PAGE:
In response to the problem of muscle recovery, countless split programs have been developed over the years that have one thing in common to begin with: They only ever load a part of the entire body per workout. In contrast to full-body workouts, the athlete can therefore use his available energy for specific muscle groups without always having to train the entire body. And in this way, a muscle is specifically loaded two to three times a week.
But which muscles to train on which days? A wide variety of split programs have been and continue to be presented in the relevant magazines. What they all have in common is that it is specified on which day of the week what is to be trained. The challenge here: to arrange your own daily routine so that this is possible. Most people know that: It doesn’t always work.
Regeneration-based build-up training enables a different approach here: The muscles to be trained are always those that are already prepared for the next hard training session. Which muscles these are depends on the exercises performed in the previous days. Were bench presses performed for the chest? Then probably the triceps are still loaded as well as the anterior deltoids. Or was it flyes for the chest? Then perhaps also in this case the front shoulder will still need rest, but the triceps were not challenged at all and could be subjected to a workout today.
This automatically results in variety in the training: Every day is different. And that’s why every day offers different exercises that suit the current state of regeneration.
Fashion trend or permanent solution? Regeneration-based build-up training as a lifelong companion
Regeneration-based build-up training is not something you do because everyone else is doing it. This form of training is rather a special view of the processes in one’s own body when it comes to muscle building: After stress comes regeneration, and then the time of increased performance level.
Basically, regeneration-based build-up training could be described as a philosophy: One considers the current condition of one’s own body as the basis for one’s own, completely individual training, which looks different every day. And since this philosophy is all about always giving sufficient rest to the structures that were previously under hard strain, regeneration-based build-up training can take on the role of a lifelong companion – a companion that is intended to help prevent the body from being overtaxed.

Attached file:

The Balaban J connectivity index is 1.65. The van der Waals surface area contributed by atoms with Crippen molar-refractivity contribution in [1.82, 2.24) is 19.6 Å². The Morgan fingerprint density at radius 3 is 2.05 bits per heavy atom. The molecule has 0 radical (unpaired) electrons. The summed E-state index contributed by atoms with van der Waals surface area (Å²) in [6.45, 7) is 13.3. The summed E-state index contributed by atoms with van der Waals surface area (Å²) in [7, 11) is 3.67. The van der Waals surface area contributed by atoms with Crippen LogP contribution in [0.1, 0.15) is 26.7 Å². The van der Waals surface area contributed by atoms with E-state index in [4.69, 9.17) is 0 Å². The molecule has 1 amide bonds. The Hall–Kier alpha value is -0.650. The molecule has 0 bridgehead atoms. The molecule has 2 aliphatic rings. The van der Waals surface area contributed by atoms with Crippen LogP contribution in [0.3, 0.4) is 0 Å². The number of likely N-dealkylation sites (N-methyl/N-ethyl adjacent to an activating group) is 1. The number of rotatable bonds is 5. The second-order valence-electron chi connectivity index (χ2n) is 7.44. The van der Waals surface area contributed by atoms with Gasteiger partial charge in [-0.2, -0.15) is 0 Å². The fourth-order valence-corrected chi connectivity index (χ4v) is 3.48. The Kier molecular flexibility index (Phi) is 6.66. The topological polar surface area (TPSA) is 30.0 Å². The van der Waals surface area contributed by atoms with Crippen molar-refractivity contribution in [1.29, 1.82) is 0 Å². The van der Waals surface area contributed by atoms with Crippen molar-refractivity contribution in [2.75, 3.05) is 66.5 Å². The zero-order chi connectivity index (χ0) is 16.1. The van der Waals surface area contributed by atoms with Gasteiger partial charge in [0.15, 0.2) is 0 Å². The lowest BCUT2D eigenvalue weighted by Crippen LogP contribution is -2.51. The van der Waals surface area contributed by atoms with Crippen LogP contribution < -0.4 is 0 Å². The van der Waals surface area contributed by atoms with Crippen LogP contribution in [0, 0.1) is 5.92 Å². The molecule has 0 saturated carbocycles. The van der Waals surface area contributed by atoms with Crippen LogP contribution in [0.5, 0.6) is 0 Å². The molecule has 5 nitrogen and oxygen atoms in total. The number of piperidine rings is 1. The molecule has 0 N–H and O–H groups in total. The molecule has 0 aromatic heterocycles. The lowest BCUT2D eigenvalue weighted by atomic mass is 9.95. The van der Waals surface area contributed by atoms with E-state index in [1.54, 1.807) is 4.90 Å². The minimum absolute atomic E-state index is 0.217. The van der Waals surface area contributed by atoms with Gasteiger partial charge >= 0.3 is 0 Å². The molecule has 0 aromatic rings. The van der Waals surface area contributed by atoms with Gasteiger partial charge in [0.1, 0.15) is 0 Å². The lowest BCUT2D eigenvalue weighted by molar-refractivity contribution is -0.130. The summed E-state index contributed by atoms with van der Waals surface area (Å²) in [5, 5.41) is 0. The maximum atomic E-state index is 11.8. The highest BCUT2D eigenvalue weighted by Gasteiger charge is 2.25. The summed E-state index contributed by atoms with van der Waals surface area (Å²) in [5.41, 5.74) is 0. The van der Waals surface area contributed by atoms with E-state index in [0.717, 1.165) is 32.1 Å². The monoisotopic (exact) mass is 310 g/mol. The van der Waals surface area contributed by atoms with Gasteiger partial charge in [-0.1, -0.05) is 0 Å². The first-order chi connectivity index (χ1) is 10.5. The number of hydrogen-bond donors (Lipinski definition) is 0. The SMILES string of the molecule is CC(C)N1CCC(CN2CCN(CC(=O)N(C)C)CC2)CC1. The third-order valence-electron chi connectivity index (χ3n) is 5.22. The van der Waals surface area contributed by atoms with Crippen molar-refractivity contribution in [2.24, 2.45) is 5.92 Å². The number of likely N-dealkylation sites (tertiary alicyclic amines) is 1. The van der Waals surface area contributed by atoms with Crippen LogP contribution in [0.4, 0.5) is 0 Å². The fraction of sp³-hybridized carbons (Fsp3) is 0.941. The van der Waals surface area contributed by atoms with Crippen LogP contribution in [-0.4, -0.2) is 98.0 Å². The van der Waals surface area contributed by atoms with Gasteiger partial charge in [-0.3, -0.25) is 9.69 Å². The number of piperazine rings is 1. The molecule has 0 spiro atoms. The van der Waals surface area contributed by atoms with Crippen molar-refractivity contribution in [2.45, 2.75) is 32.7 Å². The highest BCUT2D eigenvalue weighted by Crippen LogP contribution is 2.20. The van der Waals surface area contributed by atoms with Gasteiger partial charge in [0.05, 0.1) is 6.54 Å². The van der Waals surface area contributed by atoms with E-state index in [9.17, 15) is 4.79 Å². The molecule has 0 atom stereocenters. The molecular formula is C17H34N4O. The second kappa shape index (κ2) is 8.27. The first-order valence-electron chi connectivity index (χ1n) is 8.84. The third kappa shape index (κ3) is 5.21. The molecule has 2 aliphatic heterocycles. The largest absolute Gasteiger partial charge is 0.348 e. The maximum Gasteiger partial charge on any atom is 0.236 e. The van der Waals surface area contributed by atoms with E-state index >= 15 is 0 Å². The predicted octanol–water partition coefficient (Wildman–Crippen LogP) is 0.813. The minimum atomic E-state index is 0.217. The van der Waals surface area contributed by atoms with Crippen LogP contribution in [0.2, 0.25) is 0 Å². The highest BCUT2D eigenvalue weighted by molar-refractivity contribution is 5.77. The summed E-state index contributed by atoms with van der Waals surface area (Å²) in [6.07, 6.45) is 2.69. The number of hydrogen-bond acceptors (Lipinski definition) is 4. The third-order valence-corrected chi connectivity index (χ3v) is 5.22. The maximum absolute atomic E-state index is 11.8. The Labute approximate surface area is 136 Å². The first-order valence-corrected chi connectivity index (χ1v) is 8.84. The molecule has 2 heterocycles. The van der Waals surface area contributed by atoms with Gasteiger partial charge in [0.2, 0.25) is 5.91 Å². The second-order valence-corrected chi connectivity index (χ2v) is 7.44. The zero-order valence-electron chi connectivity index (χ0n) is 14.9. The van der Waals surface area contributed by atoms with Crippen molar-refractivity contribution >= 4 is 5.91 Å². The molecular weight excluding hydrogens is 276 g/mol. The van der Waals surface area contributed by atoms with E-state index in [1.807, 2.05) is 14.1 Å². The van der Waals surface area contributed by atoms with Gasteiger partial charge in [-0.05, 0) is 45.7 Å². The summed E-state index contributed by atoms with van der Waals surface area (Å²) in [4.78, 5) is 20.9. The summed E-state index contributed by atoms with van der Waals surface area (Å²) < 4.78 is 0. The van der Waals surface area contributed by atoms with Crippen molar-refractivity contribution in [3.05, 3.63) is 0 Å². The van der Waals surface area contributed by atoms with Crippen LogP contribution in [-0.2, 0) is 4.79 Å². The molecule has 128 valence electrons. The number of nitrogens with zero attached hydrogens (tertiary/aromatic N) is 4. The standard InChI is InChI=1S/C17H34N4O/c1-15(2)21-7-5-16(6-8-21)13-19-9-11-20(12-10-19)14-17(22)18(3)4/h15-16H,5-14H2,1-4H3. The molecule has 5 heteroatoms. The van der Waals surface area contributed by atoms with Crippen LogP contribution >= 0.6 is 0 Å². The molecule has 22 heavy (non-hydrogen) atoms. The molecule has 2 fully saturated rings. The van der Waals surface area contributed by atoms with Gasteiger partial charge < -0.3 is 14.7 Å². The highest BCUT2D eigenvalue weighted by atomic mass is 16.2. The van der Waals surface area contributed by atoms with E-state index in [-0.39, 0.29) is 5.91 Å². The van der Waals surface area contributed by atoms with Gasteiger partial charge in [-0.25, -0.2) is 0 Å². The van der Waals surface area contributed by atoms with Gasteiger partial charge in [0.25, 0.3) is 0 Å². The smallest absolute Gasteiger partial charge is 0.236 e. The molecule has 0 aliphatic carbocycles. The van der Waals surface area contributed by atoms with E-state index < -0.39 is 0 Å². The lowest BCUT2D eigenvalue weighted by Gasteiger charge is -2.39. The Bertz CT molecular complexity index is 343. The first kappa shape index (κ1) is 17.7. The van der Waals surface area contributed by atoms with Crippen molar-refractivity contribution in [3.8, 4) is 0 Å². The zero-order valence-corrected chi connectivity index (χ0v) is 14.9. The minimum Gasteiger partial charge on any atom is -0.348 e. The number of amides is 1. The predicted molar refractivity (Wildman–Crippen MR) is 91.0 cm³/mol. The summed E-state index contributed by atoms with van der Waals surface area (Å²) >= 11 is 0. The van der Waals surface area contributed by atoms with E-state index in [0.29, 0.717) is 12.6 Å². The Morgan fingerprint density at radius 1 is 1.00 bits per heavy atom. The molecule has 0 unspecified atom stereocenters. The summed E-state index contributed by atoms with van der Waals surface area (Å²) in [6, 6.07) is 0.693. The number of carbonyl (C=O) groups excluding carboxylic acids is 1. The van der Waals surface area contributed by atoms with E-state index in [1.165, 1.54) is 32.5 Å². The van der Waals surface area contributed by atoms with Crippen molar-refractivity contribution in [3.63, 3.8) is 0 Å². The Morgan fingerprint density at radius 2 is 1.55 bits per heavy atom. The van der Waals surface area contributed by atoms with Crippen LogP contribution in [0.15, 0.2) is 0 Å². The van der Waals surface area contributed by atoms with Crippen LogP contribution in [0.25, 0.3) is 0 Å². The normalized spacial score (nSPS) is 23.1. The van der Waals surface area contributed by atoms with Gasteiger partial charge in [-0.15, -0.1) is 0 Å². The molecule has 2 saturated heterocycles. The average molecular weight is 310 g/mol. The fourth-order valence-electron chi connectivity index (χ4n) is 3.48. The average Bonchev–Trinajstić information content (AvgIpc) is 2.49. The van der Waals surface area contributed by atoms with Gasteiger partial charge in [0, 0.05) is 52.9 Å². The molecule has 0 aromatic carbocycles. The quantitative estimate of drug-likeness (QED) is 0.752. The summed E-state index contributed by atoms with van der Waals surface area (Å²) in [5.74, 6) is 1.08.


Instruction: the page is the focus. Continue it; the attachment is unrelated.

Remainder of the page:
Regeneration-based build-up training – a logical consequence?
Alright, enough said – let’s think the whole thing through again for a moment: We want to build up our muscles. More specifically: that they gain strength or mass. To achieve this, we set a build-up stimulus with suitable exercises, which initially weakens the different muscles to varying degrees. And only after this weakening has been completely compensated, a short period of increased performance follows, during which the muscle should be challenged again – and not before.
The optimal next training of a muscle is therefore neither too early nor too late, because: if it is done too early, the regeneration processes or the build-up that is currently taking place will be disturbed or even aborted. If, on the other hand, it is done too late, the short window of increased performance is already closed again.
So what could be more logical than a consistent orientation of the training planning to one’s own load condition?
How to implement all this? Regeneration-based build-up training in practice
All the previously described relationships were for us the basis for our online tool myTRS. Because the considerations by which exercises which muscles were loaded how intensively, and when they are ready again for a next training due to their shorter or longer regeneration time – these considerations are rather difficult to make in the head, because the situation quickly becomes complex and confusing.
For this reason, we have developed the online tool myTRS (My Training Regeneration Status), which can be used as a tool for the practical implementation of the ideas of regeneration-based build-up training. And this even free of charge in case of a maximum of 100 recorded exercises.